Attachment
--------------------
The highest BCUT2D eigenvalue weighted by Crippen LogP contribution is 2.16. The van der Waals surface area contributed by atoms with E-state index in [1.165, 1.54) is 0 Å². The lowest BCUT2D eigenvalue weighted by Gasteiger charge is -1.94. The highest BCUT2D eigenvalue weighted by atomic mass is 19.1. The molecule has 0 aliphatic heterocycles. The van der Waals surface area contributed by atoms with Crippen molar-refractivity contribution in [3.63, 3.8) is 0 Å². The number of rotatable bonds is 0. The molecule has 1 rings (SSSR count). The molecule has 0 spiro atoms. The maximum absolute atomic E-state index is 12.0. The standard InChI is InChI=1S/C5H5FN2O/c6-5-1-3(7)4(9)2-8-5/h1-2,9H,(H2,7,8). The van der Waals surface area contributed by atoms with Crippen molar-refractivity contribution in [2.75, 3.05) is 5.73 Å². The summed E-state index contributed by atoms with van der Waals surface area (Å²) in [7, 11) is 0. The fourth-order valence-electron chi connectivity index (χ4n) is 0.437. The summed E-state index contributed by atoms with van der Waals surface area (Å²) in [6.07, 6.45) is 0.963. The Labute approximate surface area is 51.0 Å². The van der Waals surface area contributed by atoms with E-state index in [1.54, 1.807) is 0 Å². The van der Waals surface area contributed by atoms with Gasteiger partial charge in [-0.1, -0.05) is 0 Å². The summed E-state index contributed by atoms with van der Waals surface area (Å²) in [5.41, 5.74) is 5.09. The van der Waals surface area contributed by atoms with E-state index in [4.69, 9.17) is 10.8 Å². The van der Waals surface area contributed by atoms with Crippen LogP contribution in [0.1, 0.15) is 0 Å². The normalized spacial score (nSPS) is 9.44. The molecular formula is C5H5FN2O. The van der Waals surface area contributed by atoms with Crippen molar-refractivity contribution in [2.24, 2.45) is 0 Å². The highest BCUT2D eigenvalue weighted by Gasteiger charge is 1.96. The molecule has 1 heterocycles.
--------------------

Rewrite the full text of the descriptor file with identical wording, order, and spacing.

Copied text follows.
The highest BCUT2D eigenvalue weighted by Crippen LogP contribution is 2.16. The van der Waals surface area contributed by atoms with E-state index in [1.165, 1.54) is 0 Å². The lowest BCUT2D eigenvalue weighted by Gasteiger charge is -1.94. The highest BCUT2D eigenvalue weighted by atomic mass is 19.1. The molecule has 0 aliphatic heterocycles. The van der Waals surface area contributed by atoms with Crippen molar-refractivity contribution in [3.63, 3.8) is 0 Å². The number of rotatable bonds is 0. The molecule has 1 rings (SSSR count). The molecule has 0 spiro atoms. The maximum absolute atomic E-state index is 12.0. The standard InChI is InChI=1S/C5H5FN2O/c6-5-1-3(7)4(9)2-8-5/h1-2,9H,(H2,7,8). The van der Waals surface area contributed by atoms with Crippen molar-refractivity contribution in [2.75, 3.05) is 5.73 Å². The summed E-state index contributed by atoms with van der Waals surface area (Å²) in [7, 11) is 0. The fourth-order valence-electron chi connectivity index (χ4n) is 0.437. The summed E-state index contributed by atoms with van der Waals surface area (Å²) in [6.07, 6.45) is 0.963. The Labute approximate surface area is 51.0 Å². The van der Waals surface area contributed by atoms with E-state index in [1.54, 1.807) is 0 Å². The van der Waals surface area contributed by atoms with Gasteiger partial charge in [-0.1, -0.05) is 0 Å². The summed E-state index contributed by atoms with van der Waals surface area (Å²) in [5.41, 5.74) is 5.09. The van der Waals surface area contributed by atoms with E-state index in [4.69, 9.17) is 10.8 Å². The van der Waals surface area contributed by atoms with Crippen LogP contribution in [0.1, 0.15) is 0 Å². The normalized spacial score (nSPS) is 9.44. The molecular formula is C5H5FN2O. The van der Waals surface area contributed by atoms with Crippen molar-refractivity contribution in [2.24, 2.45) is 0 Å². The highest BCUT2D eigenvalue weighted by Gasteiger charge is 1.96. The molecule has 1 heterocycles.